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Reflections on the Crisis in Greece

Haris Vittas - September 2012

After a brief review of the origins of the crisis and the efforts that have been made to cope with it, the paper assesses the factors that explain the severity of the ongoing recession in Greece. It then examines whether a less costly approach to resolving the crisis is available. It concludes that the current strategy is broadly appropriate but that the costs of adjustment could be materially reduced, and a return to growth accelerated, if the strategy is implemented more vigorously than has been the case so far and if convincing action is taken to ensure that the burden is shared fairly by all segments of society.

The crisis in Greece has been a dominant feature of the global economic scene over the past two years. It has also had profound international repercussions, a few of which are paradoxically not unwelcome.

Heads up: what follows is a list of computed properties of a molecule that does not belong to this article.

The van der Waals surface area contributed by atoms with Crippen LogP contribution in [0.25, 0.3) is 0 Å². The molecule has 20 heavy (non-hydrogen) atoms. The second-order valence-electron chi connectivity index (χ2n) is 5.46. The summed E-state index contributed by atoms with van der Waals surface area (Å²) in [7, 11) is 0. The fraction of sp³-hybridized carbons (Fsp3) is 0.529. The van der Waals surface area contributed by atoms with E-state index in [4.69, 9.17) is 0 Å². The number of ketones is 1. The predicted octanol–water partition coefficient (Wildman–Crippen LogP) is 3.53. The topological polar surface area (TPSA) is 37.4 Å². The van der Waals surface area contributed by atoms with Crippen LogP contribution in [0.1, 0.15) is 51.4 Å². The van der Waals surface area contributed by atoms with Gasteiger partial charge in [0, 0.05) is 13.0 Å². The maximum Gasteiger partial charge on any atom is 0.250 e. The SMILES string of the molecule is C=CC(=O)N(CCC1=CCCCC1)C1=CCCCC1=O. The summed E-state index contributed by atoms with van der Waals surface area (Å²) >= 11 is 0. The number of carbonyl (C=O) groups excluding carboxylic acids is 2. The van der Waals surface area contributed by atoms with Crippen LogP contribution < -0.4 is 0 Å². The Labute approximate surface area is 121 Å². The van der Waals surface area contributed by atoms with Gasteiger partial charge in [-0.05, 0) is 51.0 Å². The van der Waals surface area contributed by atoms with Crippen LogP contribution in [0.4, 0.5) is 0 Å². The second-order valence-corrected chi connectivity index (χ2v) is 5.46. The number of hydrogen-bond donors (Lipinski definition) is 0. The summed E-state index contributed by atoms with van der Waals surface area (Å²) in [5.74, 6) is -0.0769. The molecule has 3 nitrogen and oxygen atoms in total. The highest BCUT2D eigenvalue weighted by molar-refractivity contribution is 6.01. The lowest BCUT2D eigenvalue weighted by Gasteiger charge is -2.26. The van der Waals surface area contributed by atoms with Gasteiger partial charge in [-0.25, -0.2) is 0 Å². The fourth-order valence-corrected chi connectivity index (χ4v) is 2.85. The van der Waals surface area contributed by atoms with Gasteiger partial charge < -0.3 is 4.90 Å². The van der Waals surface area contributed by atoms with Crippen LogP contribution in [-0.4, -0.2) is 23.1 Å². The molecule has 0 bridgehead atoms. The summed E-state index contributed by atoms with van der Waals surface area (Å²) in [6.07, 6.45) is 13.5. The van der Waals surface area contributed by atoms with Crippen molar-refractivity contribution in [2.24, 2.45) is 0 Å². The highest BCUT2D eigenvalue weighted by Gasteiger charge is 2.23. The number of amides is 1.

On the negative side, the crisis has:

  • Led to a widening of interest rate spreads across much of the euro area.

  • Generated uncertainty about the stability and viability of the European banking sector and of the euro area project, thereby undermining business and consumer confidence within and beyond the borders of the region and even threatening to push the global economy back into recession.

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